Touting her record of winning elections in Minnesota, Klobuchar promised to bring in disenchanted Trump voters as well as the “fired-up Democratic base.”
That message resonated for many in the standing-room-only crowd at State Theater in Falls Church, which has a seated capacity of 850. Attendees said they are nervous about Sen. Bernie Sanders (I-Vt.), who so far has the most delegates, and are struggling to determine which of the more moderate candidates would be best positioned to win both the nomination and the general election.
Scott Loomis of Fairfax County said everyone in his family will be voting for someone different — he for Klobuchar, his wife for former South Bend, Ind., mayor Pete Buttigieg, his daughter for Sen. Elizabeth Warren (D-Mass.) and his son for Sanders. He said their differing choices are less about policy than about who they think has the best shot at beating Trump.
“Once Amy gets the nomination, I’m confident she could win,” said Loomis, 72, who is retired. “But I’m less confident she can get the nomination.”
Loomis said he is not sure who his second choice would be, but he dislikes the idea that former New York mayor Mike Bloomberg, who skipped the early states and is self-funding his campaign, “could just come in and buy the nomination.”
Jeff Miles, also of Fairfax County, said he thinks Klobuchar has a better shot at beating Trump than Sanders would — and that she, unlike Sanders, would help down-ballot races.
“I’m extremely worried,” said Miles, a lifelong Democrat. “He [Sanders] would be a drag on both the House and Senate races.”
In a survey by Christopher Newport University’s Wason Center for Public Policy released Friday, 5 percent of likely Democratic voters in Virginia said they plan to support Klobuchar. Former vice president Joe Biden led the poll, receiving 22 percent of support, followed by Sanders at 17 percent and Bloomberg at 13 percent. Thirteen percent were still undecided.
In another blow on Friday, Sen. Tim Kaine (D-Va.), the 2016 vice presidential nominee and an ally of Klobuchar’s in the Senate, announced he is backing Biden.
But Klobuchar was smiling Friday as she bantered with the crowd, which campaign spokesman Will McDonald said totaled more than 1,300 people. Offering her trademark reminder that she has won every race for elected office she’s competed in since fourth grade, she joked that she might bring back her grade-school slogan: “All the way with Amy K.”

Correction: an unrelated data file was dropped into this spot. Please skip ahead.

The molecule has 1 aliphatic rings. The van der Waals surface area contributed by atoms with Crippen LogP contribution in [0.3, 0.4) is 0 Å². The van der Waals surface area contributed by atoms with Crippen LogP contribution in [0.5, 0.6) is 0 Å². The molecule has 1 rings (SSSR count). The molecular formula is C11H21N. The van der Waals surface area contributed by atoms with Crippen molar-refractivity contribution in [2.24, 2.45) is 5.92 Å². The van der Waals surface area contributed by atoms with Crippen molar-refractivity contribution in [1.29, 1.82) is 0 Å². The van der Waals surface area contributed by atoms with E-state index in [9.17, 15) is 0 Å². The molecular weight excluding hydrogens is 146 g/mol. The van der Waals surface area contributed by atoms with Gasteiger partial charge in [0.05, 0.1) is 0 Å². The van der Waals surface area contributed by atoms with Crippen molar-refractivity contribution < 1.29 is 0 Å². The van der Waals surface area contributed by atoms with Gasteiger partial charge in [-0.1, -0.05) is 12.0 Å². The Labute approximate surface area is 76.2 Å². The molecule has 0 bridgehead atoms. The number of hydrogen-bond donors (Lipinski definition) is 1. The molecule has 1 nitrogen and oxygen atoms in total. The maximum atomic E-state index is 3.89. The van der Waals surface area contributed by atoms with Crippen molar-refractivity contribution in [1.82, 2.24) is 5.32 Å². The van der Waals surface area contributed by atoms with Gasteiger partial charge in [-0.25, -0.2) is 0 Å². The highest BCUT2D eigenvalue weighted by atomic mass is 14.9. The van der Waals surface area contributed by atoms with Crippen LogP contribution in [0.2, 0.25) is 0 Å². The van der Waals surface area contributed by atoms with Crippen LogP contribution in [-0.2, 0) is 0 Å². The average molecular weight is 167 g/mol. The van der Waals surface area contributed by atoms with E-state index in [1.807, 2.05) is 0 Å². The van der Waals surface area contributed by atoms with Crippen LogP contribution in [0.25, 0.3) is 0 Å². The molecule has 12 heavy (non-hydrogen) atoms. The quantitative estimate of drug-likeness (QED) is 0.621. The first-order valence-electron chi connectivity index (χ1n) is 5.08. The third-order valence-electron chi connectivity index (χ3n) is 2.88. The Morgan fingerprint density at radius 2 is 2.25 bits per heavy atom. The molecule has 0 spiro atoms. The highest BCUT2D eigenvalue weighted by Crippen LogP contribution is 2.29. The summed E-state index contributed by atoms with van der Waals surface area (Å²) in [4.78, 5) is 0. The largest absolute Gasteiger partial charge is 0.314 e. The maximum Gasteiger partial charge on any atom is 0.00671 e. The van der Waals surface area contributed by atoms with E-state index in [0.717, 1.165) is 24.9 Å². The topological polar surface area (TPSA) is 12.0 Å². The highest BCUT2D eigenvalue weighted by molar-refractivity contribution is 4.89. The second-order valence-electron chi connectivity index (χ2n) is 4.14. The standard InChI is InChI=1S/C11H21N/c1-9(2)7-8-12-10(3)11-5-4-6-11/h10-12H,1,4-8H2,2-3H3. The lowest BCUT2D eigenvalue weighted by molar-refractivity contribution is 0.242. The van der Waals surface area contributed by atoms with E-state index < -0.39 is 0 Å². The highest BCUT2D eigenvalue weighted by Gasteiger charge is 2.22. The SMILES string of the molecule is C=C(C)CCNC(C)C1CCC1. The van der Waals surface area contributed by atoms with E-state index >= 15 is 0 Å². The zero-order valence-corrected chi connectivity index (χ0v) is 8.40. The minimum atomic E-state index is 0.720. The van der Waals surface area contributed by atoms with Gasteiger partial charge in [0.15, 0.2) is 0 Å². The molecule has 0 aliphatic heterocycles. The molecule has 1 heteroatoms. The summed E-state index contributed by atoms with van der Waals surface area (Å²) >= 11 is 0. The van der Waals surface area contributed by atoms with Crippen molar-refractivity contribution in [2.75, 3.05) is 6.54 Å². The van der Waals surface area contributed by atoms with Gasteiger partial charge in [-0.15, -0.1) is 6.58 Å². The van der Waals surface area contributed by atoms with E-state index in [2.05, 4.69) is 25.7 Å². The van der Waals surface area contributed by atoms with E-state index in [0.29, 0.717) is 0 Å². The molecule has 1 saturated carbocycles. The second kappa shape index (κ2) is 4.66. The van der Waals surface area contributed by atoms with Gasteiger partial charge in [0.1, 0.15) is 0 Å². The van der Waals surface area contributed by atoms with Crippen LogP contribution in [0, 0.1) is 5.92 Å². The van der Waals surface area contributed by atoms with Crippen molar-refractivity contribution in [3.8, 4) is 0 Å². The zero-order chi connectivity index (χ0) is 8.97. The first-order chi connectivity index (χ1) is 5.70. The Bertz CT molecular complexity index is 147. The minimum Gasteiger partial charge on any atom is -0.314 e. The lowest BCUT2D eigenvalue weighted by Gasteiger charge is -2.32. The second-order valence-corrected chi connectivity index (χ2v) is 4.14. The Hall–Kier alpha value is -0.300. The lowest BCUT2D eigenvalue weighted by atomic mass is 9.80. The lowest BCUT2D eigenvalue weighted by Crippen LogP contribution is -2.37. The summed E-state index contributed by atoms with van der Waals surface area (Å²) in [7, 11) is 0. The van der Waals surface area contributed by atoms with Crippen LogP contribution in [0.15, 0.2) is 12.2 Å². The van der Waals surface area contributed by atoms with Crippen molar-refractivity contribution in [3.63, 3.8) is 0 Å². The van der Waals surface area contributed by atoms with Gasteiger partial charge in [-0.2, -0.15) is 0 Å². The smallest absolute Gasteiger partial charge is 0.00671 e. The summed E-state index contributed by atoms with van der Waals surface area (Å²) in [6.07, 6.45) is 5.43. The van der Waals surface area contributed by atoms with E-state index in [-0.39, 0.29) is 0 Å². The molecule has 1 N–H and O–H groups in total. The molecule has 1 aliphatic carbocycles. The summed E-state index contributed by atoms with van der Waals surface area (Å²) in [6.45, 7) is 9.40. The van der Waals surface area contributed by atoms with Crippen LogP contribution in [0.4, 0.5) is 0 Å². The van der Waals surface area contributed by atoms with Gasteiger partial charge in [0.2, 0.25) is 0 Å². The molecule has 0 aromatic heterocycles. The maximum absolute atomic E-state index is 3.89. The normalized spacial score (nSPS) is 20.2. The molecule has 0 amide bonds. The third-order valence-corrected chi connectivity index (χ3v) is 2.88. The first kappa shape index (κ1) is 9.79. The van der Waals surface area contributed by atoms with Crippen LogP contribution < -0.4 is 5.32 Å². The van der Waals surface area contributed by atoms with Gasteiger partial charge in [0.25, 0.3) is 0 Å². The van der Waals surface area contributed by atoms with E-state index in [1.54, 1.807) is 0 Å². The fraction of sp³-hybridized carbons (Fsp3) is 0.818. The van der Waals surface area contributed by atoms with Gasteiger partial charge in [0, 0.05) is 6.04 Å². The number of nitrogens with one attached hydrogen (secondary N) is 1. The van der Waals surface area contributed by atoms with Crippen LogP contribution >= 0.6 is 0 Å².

“Well, it could be viral,” she said with a wry laugh. “I guess I need that.”
Some rallygoers said they were still making up their minds; others were from neighboring Maryland, which holds its primary April 28.
Jenny Solomon, a graduate student, and Alex Shewchuk, who works in finance, met in line and were talking through the strengths and weaknesses of each of the more moderate candidates.
Their takeaway: None are perfect, and there are a concerning number still in the field.
Shewchuk said he is especially worried that Sanders or Bloomberg will get the nomination, even though he does not think either of them really represents the Democratic Party. Solomon, who grew up in New Jersey, said she is offended by Bloomberg’s emphasis on stop-and-frisk policing as New York mayor and his unwillingness to fully apologize for it. She thinks Sanders would be an ineffective leader.
She said she has liked Warren for the longest amount of time, but her “gut instinct” is that Klobuchar has the best chance of appealing to voters outside the liberal Washington region. Klobuchar will get Solomon’s vote on Tuesday in Vienna.
Shewchuk said he is grateful he has a bit more time to decide.
Klobuchar will campaign in Richmond on Saturday. She won the endorsement of three Virginia state lawmakers in the past week: Sen. R. Creigh Deeds (D-Bath), Sen. Janet D. Howell (D-Fairfax) and Del. David Reid (D-Ashburn).